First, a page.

defendant had signed the submission himself.
The award was in favour of the plaintiffs, and on its WILLIAMS, J.-I am of the same opinion. The being taken to the Rule Office to be made a rule of jury found that the defendant acted bond filo--this Court, the Clerk of the Rules objected, on the ground shows that he believed all he said to be true-he that it had not been signed by both parties. It was felt that Cleaver and Mrs. Hurry believed the plaintiff
now argued that this was unnecessary, the plaintiff to be a good man. I agree then with my Lord, it was
Altington having as it was contended signed as an his social duty to undeceive them, not to expose the agent. Even assuming that he had not been authoplaintiff in public, but by means of a confidential rised, Hancox could ratify the signature at any time, letter to persons who ought to know his real character. and of course would ratify it, as the award was in his
BYLES, J.-I am of the same opinion. The rule of favour. law has been clear ever since the case of Toogood v. ERLE, C.J.-It will be better to have an affidavit Spyring.
either from Altington that he had the authority of The first part of the first libel is excusable, because Hancox, or from Hancox that he gave this authority. it had reference to his own affairs. There is a passage Then the rule may be made absolute. towards the close of the letter which Mr. Joyce The rest of the Court (Williams, Byles, and Keating, referred to, in which there might be some difficulty. JI.) concurred. " He said a great deal to my parishioners about his
Rule absolute on obtaining the affidavit. intimacy with the clergy of St. Bamabas, &c.," but he begins this by saying, “I think it my duty," and the jury have found that he did think it his C. P.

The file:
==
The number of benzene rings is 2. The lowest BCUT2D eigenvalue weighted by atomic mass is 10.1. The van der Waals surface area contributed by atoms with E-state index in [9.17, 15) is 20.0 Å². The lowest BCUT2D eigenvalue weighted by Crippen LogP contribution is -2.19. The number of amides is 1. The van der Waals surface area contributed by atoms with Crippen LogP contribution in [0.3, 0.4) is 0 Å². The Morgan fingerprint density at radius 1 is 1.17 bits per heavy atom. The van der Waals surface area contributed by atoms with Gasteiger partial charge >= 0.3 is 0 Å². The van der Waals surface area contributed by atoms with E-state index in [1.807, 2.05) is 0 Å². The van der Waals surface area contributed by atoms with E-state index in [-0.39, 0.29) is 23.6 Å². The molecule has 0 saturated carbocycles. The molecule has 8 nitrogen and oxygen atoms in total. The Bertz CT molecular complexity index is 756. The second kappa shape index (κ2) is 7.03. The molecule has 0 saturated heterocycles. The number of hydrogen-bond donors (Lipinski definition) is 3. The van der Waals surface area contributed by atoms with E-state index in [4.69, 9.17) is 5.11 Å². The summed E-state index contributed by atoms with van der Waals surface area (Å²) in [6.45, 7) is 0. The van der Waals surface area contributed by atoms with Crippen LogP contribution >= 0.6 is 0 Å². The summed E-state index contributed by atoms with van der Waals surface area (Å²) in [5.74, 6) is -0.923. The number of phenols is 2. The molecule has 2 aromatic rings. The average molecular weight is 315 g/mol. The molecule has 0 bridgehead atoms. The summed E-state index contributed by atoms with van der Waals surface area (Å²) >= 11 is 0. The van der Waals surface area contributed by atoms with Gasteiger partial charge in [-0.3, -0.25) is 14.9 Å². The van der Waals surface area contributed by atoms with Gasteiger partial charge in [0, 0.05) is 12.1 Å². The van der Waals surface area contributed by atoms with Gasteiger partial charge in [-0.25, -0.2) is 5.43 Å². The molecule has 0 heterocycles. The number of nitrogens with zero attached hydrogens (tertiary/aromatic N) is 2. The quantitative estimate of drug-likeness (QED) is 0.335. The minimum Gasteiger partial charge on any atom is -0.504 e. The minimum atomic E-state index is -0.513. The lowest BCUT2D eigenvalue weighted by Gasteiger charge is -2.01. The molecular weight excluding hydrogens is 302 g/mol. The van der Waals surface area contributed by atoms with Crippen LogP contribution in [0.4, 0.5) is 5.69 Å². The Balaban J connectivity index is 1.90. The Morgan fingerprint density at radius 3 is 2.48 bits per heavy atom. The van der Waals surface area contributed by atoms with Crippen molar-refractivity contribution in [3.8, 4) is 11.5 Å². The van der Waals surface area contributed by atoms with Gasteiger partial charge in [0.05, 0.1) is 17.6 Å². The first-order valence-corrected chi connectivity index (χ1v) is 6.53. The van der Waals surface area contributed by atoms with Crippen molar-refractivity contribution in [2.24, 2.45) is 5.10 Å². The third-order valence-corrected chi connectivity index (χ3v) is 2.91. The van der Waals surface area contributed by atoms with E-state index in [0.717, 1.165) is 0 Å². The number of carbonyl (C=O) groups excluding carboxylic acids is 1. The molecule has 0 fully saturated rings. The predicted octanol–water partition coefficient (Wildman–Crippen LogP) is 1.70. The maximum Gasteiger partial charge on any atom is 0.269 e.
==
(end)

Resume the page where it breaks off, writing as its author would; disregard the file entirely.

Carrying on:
CROWTHER, Appellant, v.
} duty. It was one conscientious clergyman writing 24 Nov. 1863.
BRADNEY, Respondent. to another about a man whom he thought placed in a
REGISTRATION APPEAL. Wing position.
With regard to the second letter, I should be Notice of Objection—6 Vict. c. 18, Sch. B. No. 11. inclined to rest it on the ground of interest. The
The addition to the signature of the objector in 6 Vict. plaintiff was decidedly interested in knowing that he
c. 18, Sch. B., No. 11, must specify on what list of ran a risk of being indicted for perjury. It was sent voters (if there are more lists than one) his name appears. to reach the hands of the plaintiff, and if it had been
This was an appeal from a decision of the revising sent to him direct, of course it would not have been barrister for the borough of Kidderminster. The actionable.
respondent had signed the notice of objection as KZATISC, J.-I am of the same opinion,
The law follows:as to privileged communications has been clearly laid "George Bradney, of Wharf Hill, on the list of down in Toogood v. Spyring and Harrison Bush. persons entitled to vote for the borough of KidderThe only difficulty is the application of well-known minster, in respect of property within the parish of rules to the circumstances of each case.
the borough of Kidderminster, the forraine of Kidder
minster, and the hamlet of Lower Mitten, which last C. P.
ALTINGTON and HANCOX v. }
was within the borough of Bewdley. There were two 23 Nov, 1863.
lists of voters for Kidderminster, one for the borough,
the other for the forraine of Kidderminster. It was Submission to Arbitration Practice.
objected that the notice was invalid, because it was not Where an action by A and B against C was submitted stated by the objector on which of the two lists his ta arvitration, and A signed the submission with the name appeared. And the barrister disallowed the veris " for self and B," C signed it for himself, and B objection, holding the notice sufficient. did not sign it at all :
Karslake, Q.C., for the appellant. Held, that before the award (which was in favour of
The appellant was not bound to search both lists. A & B) could be made a rule of Court, there must be an ajdarit
, either by A that he had B's authority for Property in the parish does not necessarily give a voto signing for him, or by B that he gave such authority.
for the borough, as some of the parish is out of the
borough. Needluam moved for a rule calling on the defendant (WILLIAMS, J. referred to Samuel v. Hutchinson, 13 to show cause why an award should not be made a rule C.B., (N. s.) 1.] of Court, under the 17th section of the Common Law In that case there was actually only one list which Procedure Act, 17 & 18 Vict. c. 128, 1854, under the was divided into two parts, but here the lists are altofoil:wing circumstances :- The plaintiff Altington had gether different and separate. The two parishes, which